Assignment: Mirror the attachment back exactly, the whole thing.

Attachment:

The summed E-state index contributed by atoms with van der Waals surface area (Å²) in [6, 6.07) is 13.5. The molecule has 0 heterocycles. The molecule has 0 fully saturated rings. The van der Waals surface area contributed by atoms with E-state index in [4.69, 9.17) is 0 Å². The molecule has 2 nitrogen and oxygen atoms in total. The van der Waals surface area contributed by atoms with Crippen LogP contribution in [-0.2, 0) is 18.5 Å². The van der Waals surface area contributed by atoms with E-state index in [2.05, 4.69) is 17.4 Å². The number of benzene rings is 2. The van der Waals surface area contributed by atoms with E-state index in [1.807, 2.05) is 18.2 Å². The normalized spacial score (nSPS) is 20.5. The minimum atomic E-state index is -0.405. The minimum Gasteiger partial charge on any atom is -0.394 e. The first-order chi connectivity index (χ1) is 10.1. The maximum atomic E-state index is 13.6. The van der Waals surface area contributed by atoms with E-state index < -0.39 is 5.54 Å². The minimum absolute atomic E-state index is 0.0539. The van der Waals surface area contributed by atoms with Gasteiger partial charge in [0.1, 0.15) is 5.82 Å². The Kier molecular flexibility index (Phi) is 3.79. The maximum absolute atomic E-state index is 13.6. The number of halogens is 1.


The summed E-state index contributed by atoms with van der Waals surface area (Å²) in [6, 6.07) is 13.5. The molecule has 0 heterocycles. The molecule has 0 fully saturated rings. The van der Waals surface area contributed by atoms with E-state index in [4.69, 9.17) is 0 Å². The molecule has 2 nitrogen and oxygen atoms in total. The van der Waals surface area contributed by atoms with Crippen LogP contribution in [-0.2, 0) is 18.5 Å². The van der Waals surface area contributed by atoms with E-state index in [2.05, 4.69) is 17.4 Å². The number of benzene rings is 2. The van der Waals surface area contributed by atoms with E-state index in [1.807, 2.05) is 18.2 Å². The normalized spacial score (nSPS) is 20.5. The minimum atomic E-state index is -0.405. The minimum Gasteiger partial charge on any atom is -0.394 e. The first-order chi connectivity index (χ1) is 10.1. The maximum atomic E-state index is 13.6. The van der Waals surface area contributed by atoms with E-state index < -0.39 is 5.54 Å². The minimum absolute atomic E-state index is 0.0539. The van der Waals surface area contributed by atoms with Gasteiger partial charge in [0.1, 0.15) is 5.82 Å². The Kier molecular flexibility index (Phi) is 3.79. The maximum absolute atomic E-state index is 13.6. The number of halogens is 1.